What this all means is that December 18th will be our official last Online Market day and we will officially move into the planning phase hiatus at the beginning of January. We envision taking 6 months to finalize a strategy and put the pieces of the puzzle together so that we may be coming into our new form at the time that most of our local farms are hitting their season of abundance. We believe this to be an aggressive and ambitious timeline, but believe we are up to task to reach this target. The Board will continue to be in touch with you every step of the way so that members and the community are fully included in the possible actions of the future of the Online Market and the cooperative.
Once again thank you all for being part of the F&F family and we look forward to our journey at the beginning of 2019 with all of you!Read more
Meet Heidi Aspen Lauckhardt-Rhoades
Friends & Farmers Board Member
Three years ago I took an about face that changed the trajectory of life for me and my family. In June of 2015, my children and I (and cat at the time), boarded our new-to-us 2010 Subaru and turned the nose of our ship northbound, leaving my childhood home of Palm Beach County, Florida behind. Barbara Kingsolver, author of Animal, Vegetable, Miracle, wrote about her similar experience leaving the Sunbelt for Virginia in a move destined to improve the quality of life for her family as well as lessen the burden of their carrying capacity on an overpopulated and fragile ecosystem; I couldn’t identify with those pages more.
Our life three years after arriving on a sticky and sun-drenched evening has manifested into the best period of my life. I believe that Central Pennsylvania is the Land of Opportunity for anyone that is passionate or even curious about the Terroir Revolution. It really CAN BE DONE here in our region. We are so fortunate to live in a place with plenty of elbow room and natural resources. This place, terroir, is a vortex for innovation; there is a lot of brainpower here and the collaborative spirit is anthropological; the barn raising spirit is pervasive in both Amish and English communities. People here want to help, want to come into alliance and get along and help each other out. I have never experienced such a kinder way of life. It is natural and easy to work together and build.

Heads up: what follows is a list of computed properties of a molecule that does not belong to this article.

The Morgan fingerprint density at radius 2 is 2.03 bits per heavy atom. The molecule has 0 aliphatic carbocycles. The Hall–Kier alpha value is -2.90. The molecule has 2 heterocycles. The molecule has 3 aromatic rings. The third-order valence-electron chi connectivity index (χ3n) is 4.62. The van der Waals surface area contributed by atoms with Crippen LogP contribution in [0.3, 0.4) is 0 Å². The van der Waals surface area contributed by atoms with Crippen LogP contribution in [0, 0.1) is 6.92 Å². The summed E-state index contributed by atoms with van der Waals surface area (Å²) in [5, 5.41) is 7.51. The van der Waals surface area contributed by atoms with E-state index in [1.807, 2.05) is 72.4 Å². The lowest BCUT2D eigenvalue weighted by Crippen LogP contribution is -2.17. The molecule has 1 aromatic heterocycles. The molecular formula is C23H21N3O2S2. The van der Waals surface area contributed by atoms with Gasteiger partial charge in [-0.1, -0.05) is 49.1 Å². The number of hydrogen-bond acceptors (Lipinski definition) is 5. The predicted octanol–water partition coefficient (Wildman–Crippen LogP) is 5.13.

I am currently working as the Market Manager for the Pine Grove Mills Farmers Market, the first of its kind in the area. Our market is comprised of mostly first time producers; individuals and families of various ages and stages in their lives are implementing their dreams for themselves; giving enterprise a go and boldly living in alignment with their values of environmental stewardship, animal welfare, self-reliance through cooperation, and serving as models for others.
My background is a patchwork of land management, community outreach, wellness, maritime, freelance and education. After an unforeseen layoff in November, 2017 I decided to dig deep and follow my desire towards agriculture, food production and sustainable economic development. With that intention set into motion, the momentum surge has been remarkable and my life’s degree of satisfaction is testimony to “following one’s bliss”.
As a Friends and Farmers Board member I plan to assist in the human relations aspect of our organization; introducing more of our community to Friends and Farmers through novel means; connecting our customers with our producers, connecting producers with other producers; connecting businesses with our organization and developing educational opportunities (incubation) for people interested in local [food] economy. A healthy community that is sustainable and attractive to growth is built upon relationships, trade and respect. With the far-reaching implications that food economies have on health, environment and wellness, one may well argue that building out long-term sustainable, and socially inclusive methods of production and distributions is a must for community development. I believe being a part of Friends and Farmers is a powerful advocacy tool that will help shape the well being of our region’s future and serve as an example for other national regions as well.